# problem solving in financial mathematics

## a companion blog for a blog on option pricing models ## Basic practice problem set 1 – one-period binomial pricing model

These practice problems reinforces the concept of binomial option pricing model discussed in the following post

found in this companion blog. The practice problems are basic and straightforward problem to price an option using a binomial tree with arbitrary up factor $u$ and down factor $d$.

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Practice Problems

Practice Problem 1
Suppose that the future prices for a stock are modeled with a one-period binomial tree with $u=1.2$ and $d=0.7$ and having a period of 6 months. The current price of the stock is $80. The stock pays no dividends. The annual risk-free interest rate is $r=$ 4%. • Determine the replicating portfolio and the price of a European 70-strike call option on this stock that will expire in 6 months. Practice Problem 2 The stock is as in Practice Problem 1. Determine the replicating portfolio and the price of a European 85-strike put option on this stock that will expire in 6 months. Practice Problem 3 • Suppose that the price of the call option in Practice Problem 1 is observed to be$16.00. Describe the arbitrage.

Practice Problem 4

• Suppose that the price of the call option in Practice Problem 1 is observed to be $16.90. Describe the arbitrage. Practice Problem 5 • Suppose that the price of the put option in Practice Problem 2 is observed to be$9.80. Describe the arbitrage.

Practice Problem 6

• Suppose that the price of the put option in Practice Problem 2 is observed to be $10.60. Describe the arbitrage. $\text{ }$ _____________________________________________________________________________________ $\text{ }$ $\text{ }$ $\text{ }$ $\text{ }$ $\text{ }$ $\text{ }$ $\text{ }$ $\text{ }$ $\text{ }$ $\text{ }$ $\text{ }$ $\text{ }$ _____________________________________________________________________________________ Answers 1. Replicating portfolio: $\Delta=$ 0.65 shares (long), $B=$ -$35.67923171 (borrowing). $\text{ }$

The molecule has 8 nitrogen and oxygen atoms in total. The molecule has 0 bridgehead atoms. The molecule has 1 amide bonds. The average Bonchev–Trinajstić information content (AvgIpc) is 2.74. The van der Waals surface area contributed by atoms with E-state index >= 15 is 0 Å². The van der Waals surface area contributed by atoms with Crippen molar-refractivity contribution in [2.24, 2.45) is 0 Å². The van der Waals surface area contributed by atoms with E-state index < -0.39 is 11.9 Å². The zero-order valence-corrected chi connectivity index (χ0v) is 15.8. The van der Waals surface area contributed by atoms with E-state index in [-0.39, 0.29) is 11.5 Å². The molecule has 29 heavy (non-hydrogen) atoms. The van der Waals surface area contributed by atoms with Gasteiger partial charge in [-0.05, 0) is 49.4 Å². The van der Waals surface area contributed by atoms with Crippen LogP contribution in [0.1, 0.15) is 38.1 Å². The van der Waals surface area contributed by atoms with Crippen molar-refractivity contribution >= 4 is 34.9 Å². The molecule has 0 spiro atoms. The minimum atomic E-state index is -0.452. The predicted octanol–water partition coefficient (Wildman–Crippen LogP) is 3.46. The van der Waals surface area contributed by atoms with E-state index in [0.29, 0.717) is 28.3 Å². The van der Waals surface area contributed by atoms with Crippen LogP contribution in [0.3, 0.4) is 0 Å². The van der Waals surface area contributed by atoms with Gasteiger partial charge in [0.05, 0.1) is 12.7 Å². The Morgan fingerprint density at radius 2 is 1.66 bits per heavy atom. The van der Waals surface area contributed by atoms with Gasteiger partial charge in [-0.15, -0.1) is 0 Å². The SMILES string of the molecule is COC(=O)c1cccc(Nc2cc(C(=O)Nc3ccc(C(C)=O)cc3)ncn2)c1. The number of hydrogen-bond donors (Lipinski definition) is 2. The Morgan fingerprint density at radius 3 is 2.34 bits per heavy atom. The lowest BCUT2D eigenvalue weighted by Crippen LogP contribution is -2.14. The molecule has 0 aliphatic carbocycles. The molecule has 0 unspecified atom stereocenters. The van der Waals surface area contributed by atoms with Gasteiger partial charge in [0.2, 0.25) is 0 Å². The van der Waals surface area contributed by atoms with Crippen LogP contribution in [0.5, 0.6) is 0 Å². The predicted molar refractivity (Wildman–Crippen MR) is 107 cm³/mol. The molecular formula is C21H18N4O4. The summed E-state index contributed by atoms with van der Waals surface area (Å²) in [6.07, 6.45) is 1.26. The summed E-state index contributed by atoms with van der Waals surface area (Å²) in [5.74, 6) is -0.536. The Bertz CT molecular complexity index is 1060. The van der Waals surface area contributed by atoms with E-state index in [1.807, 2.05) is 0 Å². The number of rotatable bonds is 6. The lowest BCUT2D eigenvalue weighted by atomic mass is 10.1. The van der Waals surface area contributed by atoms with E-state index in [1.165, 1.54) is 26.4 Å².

Call option price = $\Delta S + B$ = $16.32076829 $\text{ }$ 2. Replicating portfolio: $\Delta=$ -0.725 shares (short), $B=$$68.221827665 (lending). $\text{ }$
Put option price = $\Delta S + B$ = $10.22182766 $\text{ }$ 3. Buy low (the option at$16.00) and sell the synthetic option at the theoretical price of $16.32076829. The following table shows the cash flows at expiration. $\text{ }$ $\left[\begin{array}{llll} \text{Expiration Cash Flows} & \text{ } & \text{Share Price = } \ 56 & \text{Share Price = } \ 96 \\ \text{ } & \text{ } \\ \text{Sell synthetic call} & \text{ } & \text{ } & \text{ } \\ \ \ \ \ \text{Short 0.65 shares} & \text{ } & - \ 36.4 & - \ 62.4 \\ \ \ \ \ \text{Lend } \ 35.67923 & \text{ } & + \ 36.4 & + \ 36.4 \\ \text{ } & \text{ } \\ \text{Buy call } & \text{ } & \ \ \ 0 & \ \ \ 26 \\ \text{ } & \text{ } \\ \text{Total payoff} & \text{ } & \text{ } \ \ 0 & \ \ \ 0 \end{array}\right]$ $\text{ }$ The above table shows that the buy low sell high strategy produces no loss at expiration of the option regardless of the share prices at the end of the option period. But the payoff at time 0 is certain:$16.32076829 – $16.00 =$0.32076829.

4. Buy low (the synthetic call option at $16.32076829) and sell high (the call option at the observed price of$16.90). The following table shows the cash flows at expiration. $\text{ }$ $\left[\begin{array}{llll} \text{Expiration Cash Flows} & \text{ } & \text{Share Price = } \ 56 & \text{Share Price = } \ 96 \\ \text{ } & \text{ } \\ \text{Buy synthetic call} & \text{ } & \text{ } & \text{ } \\ \ \ \ \ \text{Long 0.65 shares} & \text{ } & + \ 36.4 & + \ 62.4 \\ \ \ \ \ \text{Borrow } \ 35.67923 & \text{ } & - \ 36.4 & - \ 36.4 \\ \text{ } & \text{ } \\ \text{Buy call } & \text{ } & \ \ \ 0 & - \ 26 \\ \text{ } & \text{ } \\ \text{Total payoff} & \text{ } & \text{ } \ \ 0 & \ \ \ 0 \end{array}\right]$ $\text{ }$

The above table shows that the buy low sell high strategy produces no loss at expiration of the option regardless of the share prices at the end of the option period. But the payoff at time 0 is certain: $16.90 –$16.32076829 = \$0.57923171.

_____________________________________________________________________________________ $\copyright \ 2015 \text{ by Dan Ma}$

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